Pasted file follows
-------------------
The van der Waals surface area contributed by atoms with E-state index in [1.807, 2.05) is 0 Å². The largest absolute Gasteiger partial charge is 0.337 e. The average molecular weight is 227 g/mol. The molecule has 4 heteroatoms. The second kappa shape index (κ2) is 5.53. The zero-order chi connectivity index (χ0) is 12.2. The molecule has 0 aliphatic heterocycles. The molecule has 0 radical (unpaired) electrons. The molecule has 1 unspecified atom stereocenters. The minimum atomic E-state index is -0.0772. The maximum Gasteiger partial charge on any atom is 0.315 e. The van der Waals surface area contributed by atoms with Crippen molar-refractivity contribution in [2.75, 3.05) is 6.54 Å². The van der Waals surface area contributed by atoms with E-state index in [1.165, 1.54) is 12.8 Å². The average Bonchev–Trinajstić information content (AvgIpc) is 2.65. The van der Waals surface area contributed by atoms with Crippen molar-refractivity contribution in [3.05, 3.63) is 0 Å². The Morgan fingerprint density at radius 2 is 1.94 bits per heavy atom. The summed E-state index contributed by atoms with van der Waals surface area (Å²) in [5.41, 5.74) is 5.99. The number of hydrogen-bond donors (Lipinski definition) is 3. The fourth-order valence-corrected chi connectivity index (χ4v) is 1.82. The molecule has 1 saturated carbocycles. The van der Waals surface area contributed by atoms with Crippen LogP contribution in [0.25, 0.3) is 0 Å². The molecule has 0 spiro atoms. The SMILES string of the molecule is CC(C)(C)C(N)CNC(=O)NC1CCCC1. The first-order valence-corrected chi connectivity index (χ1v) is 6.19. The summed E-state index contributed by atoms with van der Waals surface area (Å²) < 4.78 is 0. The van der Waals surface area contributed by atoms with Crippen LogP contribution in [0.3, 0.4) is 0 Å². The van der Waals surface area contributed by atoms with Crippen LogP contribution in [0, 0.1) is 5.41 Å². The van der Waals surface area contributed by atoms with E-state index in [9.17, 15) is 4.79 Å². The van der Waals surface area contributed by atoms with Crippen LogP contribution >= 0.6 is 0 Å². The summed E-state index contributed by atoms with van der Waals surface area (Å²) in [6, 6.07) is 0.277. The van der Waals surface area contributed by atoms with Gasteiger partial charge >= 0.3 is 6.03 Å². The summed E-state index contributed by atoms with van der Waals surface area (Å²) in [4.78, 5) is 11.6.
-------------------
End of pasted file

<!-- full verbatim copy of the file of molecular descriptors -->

The van der Waals surface area contributed by atoms with E-state index in [1.807, 2.05) is 0 Å². The largest absolute Gasteiger partial charge is 0.337 e. The average molecular weight is 227 g/mol. The molecule has 4 heteroatoms. The second kappa shape index (κ2) is 5.53. The zero-order chi connectivity index (χ0) is 12.2. The molecule has 0 aliphatic heterocycles. The molecule has 0 radical (unpaired) electrons. The molecule has 1 unspecified atom stereocenters. The minimum atomic E-state index is -0.0772. The maximum Gasteiger partial charge on any atom is 0.315 e. The van der Waals surface area contributed by atoms with Crippen molar-refractivity contribution in [2.75, 3.05) is 6.54 Å². The van der Waals surface area contributed by atoms with E-state index in [1.165, 1.54) is 12.8 Å². The average Bonchev–Trinajstić information content (AvgIpc) is 2.65. The van der Waals surface area contributed by atoms with Crippen molar-refractivity contribution in [3.05, 3.63) is 0 Å². The Morgan fingerprint density at radius 2 is 1.94 bits per heavy atom. The summed E-state index contributed by atoms with van der Waals surface area (Å²) in [5.41, 5.74) is 5.99. The number of hydrogen-bond donors (Lipinski definition) is 3. The fourth-order valence-corrected chi connectivity index (χ4v) is 1.82. The molecule has 1 saturated carbocycles. The van der Waals surface area contributed by atoms with Crippen LogP contribution in [0.25, 0.3) is 0 Å². The molecule has 0 spiro atoms. The SMILES string of the molecule is CC(C)(C)C(N)CNC(=O)NC1CCCC1. The first-order valence-corrected chi connectivity index (χ1v) is 6.19. The summed E-state index contributed by atoms with van der Waals surface area (Å²) < 4.78 is 0. The van der Waals surface area contributed by atoms with Crippen LogP contribution in [0.3, 0.4) is 0 Å². The van der Waals surface area contributed by atoms with Crippen LogP contribution in [0, 0.1) is 5.41 Å². The van der Waals surface area contributed by atoms with E-state index in [9.17, 15) is 4.79 Å². The van der Waals surface area contributed by atoms with Crippen LogP contribution >= 0.6 is 0 Å². The summed E-state index contributed by atoms with van der Waals surface area (Å²) in [6, 6.07) is 0.277. The van der Waals surface area contributed by atoms with Gasteiger partial charge >= 0.3 is 6.03 Å². The summed E-state index contributed by atoms with van der Waals surface area (Å²) in [4.78, 5) is 11.6.